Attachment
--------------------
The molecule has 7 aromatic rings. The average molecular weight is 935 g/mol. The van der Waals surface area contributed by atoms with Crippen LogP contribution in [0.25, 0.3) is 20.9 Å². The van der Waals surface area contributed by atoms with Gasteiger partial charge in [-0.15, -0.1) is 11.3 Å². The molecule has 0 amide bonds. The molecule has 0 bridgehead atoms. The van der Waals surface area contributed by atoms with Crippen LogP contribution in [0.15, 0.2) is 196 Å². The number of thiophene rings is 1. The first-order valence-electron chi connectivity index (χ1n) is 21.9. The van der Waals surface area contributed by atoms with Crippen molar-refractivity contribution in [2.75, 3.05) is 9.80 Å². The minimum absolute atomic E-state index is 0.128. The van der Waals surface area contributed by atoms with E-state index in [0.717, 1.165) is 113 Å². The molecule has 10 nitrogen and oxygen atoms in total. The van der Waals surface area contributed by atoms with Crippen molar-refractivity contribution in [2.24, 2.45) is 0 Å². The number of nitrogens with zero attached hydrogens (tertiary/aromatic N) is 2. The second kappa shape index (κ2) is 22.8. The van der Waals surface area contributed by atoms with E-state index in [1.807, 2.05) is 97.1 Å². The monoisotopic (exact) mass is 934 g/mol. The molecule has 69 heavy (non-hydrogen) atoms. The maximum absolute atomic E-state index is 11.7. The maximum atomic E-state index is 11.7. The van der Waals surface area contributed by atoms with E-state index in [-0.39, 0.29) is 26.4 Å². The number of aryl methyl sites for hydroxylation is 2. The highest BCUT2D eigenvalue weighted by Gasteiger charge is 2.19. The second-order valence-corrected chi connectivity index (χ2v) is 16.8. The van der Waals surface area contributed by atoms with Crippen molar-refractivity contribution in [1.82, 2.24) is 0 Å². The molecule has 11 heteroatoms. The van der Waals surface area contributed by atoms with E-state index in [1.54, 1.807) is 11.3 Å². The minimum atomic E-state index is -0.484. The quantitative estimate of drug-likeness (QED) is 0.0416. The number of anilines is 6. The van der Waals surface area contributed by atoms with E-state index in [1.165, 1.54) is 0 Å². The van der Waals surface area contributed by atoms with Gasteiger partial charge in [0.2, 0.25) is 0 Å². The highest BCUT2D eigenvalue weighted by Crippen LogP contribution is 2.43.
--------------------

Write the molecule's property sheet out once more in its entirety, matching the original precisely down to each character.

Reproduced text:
The molecule has 7 aromatic rings. The average molecular weight is 935 g/mol. The van der Waals surface area contributed by atoms with Crippen LogP contribution in [0.25, 0.3) is 20.9 Å². The van der Waals surface area contributed by atoms with Gasteiger partial charge in [-0.15, -0.1) is 11.3 Å². The molecule has 0 amide bonds. The molecule has 0 bridgehead atoms. The van der Waals surface area contributed by atoms with Crippen LogP contribution in [0.15, 0.2) is 196 Å². The number of thiophene rings is 1. The first-order valence-electron chi connectivity index (χ1n) is 21.9. The van der Waals surface area contributed by atoms with Crippen molar-refractivity contribution in [2.75, 3.05) is 9.80 Å². The minimum absolute atomic E-state index is 0.128. The van der Waals surface area contributed by atoms with E-state index in [0.717, 1.165) is 113 Å². The molecule has 10 nitrogen and oxygen atoms in total. The van der Waals surface area contributed by atoms with Crippen molar-refractivity contribution in [2.24, 2.45) is 0 Å². The number of nitrogens with zero attached hydrogens (tertiary/aromatic N) is 2. The second kappa shape index (κ2) is 22.8. The van der Waals surface area contributed by atoms with E-state index in [1.807, 2.05) is 97.1 Å². The monoisotopic (exact) mass is 934 g/mol. The molecule has 69 heavy (non-hydrogen) atoms. The maximum absolute atomic E-state index is 11.7. The maximum atomic E-state index is 11.7. The van der Waals surface area contributed by atoms with E-state index in [-0.39, 0.29) is 26.4 Å². The number of aryl methyl sites for hydroxylation is 2. The highest BCUT2D eigenvalue weighted by Gasteiger charge is 2.19. The second-order valence-corrected chi connectivity index (χ2v) is 16.8. The van der Waals surface area contributed by atoms with Crippen molar-refractivity contribution in [1.82, 2.24) is 0 Å². The molecule has 11 heteroatoms. The van der Waals surface area contributed by atoms with E-state index in [1.54, 1.807) is 11.3 Å². The minimum atomic E-state index is -0.484. The quantitative estimate of drug-likeness (QED) is 0.0416. The number of anilines is 6. The van der Waals surface area contributed by atoms with E-state index in [1.165, 1.54) is 0 Å². The van der Waals surface area contributed by atoms with Gasteiger partial charge in [0.2, 0.25) is 0 Å². The highest BCUT2D eigenvalue weighted by Crippen LogP contribution is 2.43.